Yesterday, I entrusted Amtrak with my prized touring bike, Sequoia (if you hadn’t learned I named the bike, check out Pedalshift Project 006), yet I’m not riding Amtrak back home. How am I doing this? Amtrak has a lesser-known shipping service I’m trying called Amtrak Express. Here’s why I went that route…
Bike box drought in San Diego
For whatever reason, the local bike shops (LBSs) were all tapped out of bike boxes from the shiny new toys they were selling. Nada. Zip. Zilch. First time I ever ran into that, and I called a bunch. That sort of precluded me from flying the bike back as United (or UnTied as I frequently misspell it on my iPhone) sort of insists on a box. Once I remembered Amtrak sold bike boxes ($15!) I went with them. Once I was there, I thought… hey, I can just give them my larger business!
Never mind the fact I had an early morning flight and a rental car shuttle to handle. Ever try to lug a bike box on a bus? Yeah, no bueno (as the kids say). Amtrak boxes are a little special… you can basically roll your whole bike inside once you remove the pedals and twist your handlebars around. That is SO much easier than a “standard” sized bike box, trust me. One complication to “should I ship or should I fly” with an Amtrak box is it’s almost certainly oversized for airline dimensions… that could mean even more fees on top of the usual $75-$100 tacked on, so be aware that Amtrak boxes are awesome, but could cost you if you use it to fly as is.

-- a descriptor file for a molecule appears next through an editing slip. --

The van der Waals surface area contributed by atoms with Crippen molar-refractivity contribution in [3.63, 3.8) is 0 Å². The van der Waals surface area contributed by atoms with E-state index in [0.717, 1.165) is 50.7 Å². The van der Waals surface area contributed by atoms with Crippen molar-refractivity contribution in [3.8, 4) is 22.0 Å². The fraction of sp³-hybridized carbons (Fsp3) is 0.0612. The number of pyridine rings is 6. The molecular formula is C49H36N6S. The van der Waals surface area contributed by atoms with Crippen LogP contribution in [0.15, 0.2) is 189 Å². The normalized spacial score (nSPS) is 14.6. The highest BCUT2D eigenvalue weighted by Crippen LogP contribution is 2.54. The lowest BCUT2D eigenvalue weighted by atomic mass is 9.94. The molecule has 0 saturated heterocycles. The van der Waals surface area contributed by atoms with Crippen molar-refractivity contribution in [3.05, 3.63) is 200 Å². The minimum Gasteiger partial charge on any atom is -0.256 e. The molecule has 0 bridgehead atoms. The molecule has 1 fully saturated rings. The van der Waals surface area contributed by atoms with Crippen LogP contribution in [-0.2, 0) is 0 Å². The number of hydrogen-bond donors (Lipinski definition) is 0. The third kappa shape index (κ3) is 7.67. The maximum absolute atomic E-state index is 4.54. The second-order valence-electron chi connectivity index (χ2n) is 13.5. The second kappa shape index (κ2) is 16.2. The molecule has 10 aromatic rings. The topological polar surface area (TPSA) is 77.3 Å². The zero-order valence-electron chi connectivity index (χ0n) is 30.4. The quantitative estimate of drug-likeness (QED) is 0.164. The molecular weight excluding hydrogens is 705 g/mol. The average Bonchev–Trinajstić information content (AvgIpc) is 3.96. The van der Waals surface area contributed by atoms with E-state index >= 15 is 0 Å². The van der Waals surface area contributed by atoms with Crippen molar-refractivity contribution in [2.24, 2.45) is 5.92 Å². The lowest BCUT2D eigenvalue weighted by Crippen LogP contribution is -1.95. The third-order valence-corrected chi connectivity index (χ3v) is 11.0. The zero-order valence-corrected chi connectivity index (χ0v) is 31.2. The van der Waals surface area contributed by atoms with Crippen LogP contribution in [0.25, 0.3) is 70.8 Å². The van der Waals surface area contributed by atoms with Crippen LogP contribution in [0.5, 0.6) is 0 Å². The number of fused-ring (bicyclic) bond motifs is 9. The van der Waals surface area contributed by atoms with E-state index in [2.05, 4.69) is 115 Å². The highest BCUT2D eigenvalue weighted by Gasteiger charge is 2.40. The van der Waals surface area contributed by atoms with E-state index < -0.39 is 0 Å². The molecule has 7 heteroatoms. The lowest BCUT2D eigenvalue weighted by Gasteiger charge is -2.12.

The best part of Amtrak Express shipping is you roll the bike right up to the ticket window and often can box up right there. That means a lot less lugging around. On the other end, it’s easy to pull the bike out and ride off.
Price for service
For $76 dollars, I was able to ship Sequoia all the way to DC with insurance of its real value. Compare that to airlines which pretty much think my gear is no different than the dude’s suitcase behind me in line. Don’t believe me? Read the fine print on the back of your ticket next time you fly. Disclaimers and liability limits abound.
Downside with Amtrak Express
BREAKING… rail takes longer than air. I’m halfway home right now on a layover, but I’ll beat the bike by a comfortable 3 days. Also, my bike will be delivered to Union Station in DC, not home. That means sometime on Thursday when the Capital Limited rolls into DC, I’ll need to trek over to get my prized bike. Not ideal. However, considering the delays and rerouting I’m getting on UnTied today (see what I did there? mockingly misspelling? ha!) I am beyond happy I won’t be having to shove a bike box in the back of a cab from (gag) Dulles versus my original destination of National Airport (long story… thanks to fog and UnTied).
I’ll post an update here when I go and retrieve Sequoia. My hope is to take transit there and ride back… that puts a little pressure onto Amtrak to make sure the bike arrives undamaged, which frankly, is my expectation. Stay tuned…
UPDATE… check out the results here!